Our last night together was so beautiful as well as excruciating. The theater was stunning, and you were so handsome. While I enjoyed Barry Humphries, I was more aware of the good-looking man next to me. Many of Barry’s jokes went over my head and I did struggle with understanding him, but to be fair I was very distracted as well. The time bomb was ticking, and I was really conscious of it.

I remember making love with you after we returned to your house; I cried nearly the whole time. I wasn’t sobbing, but the tears silently rolled down my face. You tenderly kissed them off my cheeks and held me. We weren’t rushed that night. Our love making was unhurried, deliberate, and poignant. You gave me your body and your heart and soul, and I gave you mine in return. I cherished every bit of you.

I remember I had a huge lump in my throat that made it hard to breathe. I was scared to sleep because the morning was coming; it was inevitable. I had a hard time getting up the next morning because of the sorrow that hung in the air. I had to go home. I was leaving you.

I recall crying in the cab as you firmly held onto my hand. I don’t remember the cab driver though. I was too dejected to notice I suppose. You notice everything. I love that about you.

I remember our last hug. I can feel your strong arms around me even now. You held me so tightly. I bawled. My legs felt like lead as I forced myself to walk away and pass through the security gates. I remember thinking that I shouldn’t look back, but I had to. I needed to see you. My last vision of you was blurry, because my tears got in the way.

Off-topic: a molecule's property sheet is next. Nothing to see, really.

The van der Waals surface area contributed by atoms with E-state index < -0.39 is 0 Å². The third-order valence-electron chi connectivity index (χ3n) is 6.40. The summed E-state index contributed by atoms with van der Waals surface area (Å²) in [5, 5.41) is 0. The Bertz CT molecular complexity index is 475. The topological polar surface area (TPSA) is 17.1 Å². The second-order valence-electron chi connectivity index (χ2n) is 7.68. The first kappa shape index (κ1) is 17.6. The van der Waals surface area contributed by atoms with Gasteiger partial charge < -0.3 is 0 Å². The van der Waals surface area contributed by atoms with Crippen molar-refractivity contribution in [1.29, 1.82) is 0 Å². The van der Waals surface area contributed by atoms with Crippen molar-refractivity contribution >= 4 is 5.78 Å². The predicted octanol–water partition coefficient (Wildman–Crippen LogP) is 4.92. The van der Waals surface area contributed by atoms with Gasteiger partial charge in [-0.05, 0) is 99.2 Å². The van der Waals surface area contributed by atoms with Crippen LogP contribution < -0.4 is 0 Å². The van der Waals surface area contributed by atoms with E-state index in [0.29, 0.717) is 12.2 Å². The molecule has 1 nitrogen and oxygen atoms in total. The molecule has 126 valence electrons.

When I felt the plane lift off from the runway, the hole in my heart got bigger. I left a giant piece of it with you. You still have that piece; it was yours to keep. The flight attendant kept asking me if there was anything she could do for me as my swollen, tear-streaked face was obvious. I could only shake my head no. I remember I was still crying when we flew over Hawaii. I would cry myself to sleep, wake up, and then I would start to cry again. I was one dehydrated, hot mess.

I called you from Los Angeles. You were relieved I had made it back to the United States safely. We talked about me going ahead with the plans we had made while we were together. You told me about finding my purple pajamas in your spare bed. I told you to keep them safe for me until I returned.

If I had only known…..

Sadly yours,


©2014 Darling and Sir

Stupid With a Capital S

Click The Greeting To Hear Darling Read Her Letter

Play Symbol - SmallMy Dear Captivating Sir,

There are times when you whisper sweet nothings or my name and say the most romantic things to me, and it makes me Stupid beyond measure. I can’t think. And when you speak to me in your husky morning voice, oh my have mercy. The memories it evokes are many, and my hands become sweaty. I can barely speak, and I’m just short of stuttering. I lose my train of thought easily. When I get that way, it makes you laugh which in turn makes me laugh. I’ve even announced “I’ve just gone stupid.” I daresay you love it (as do I).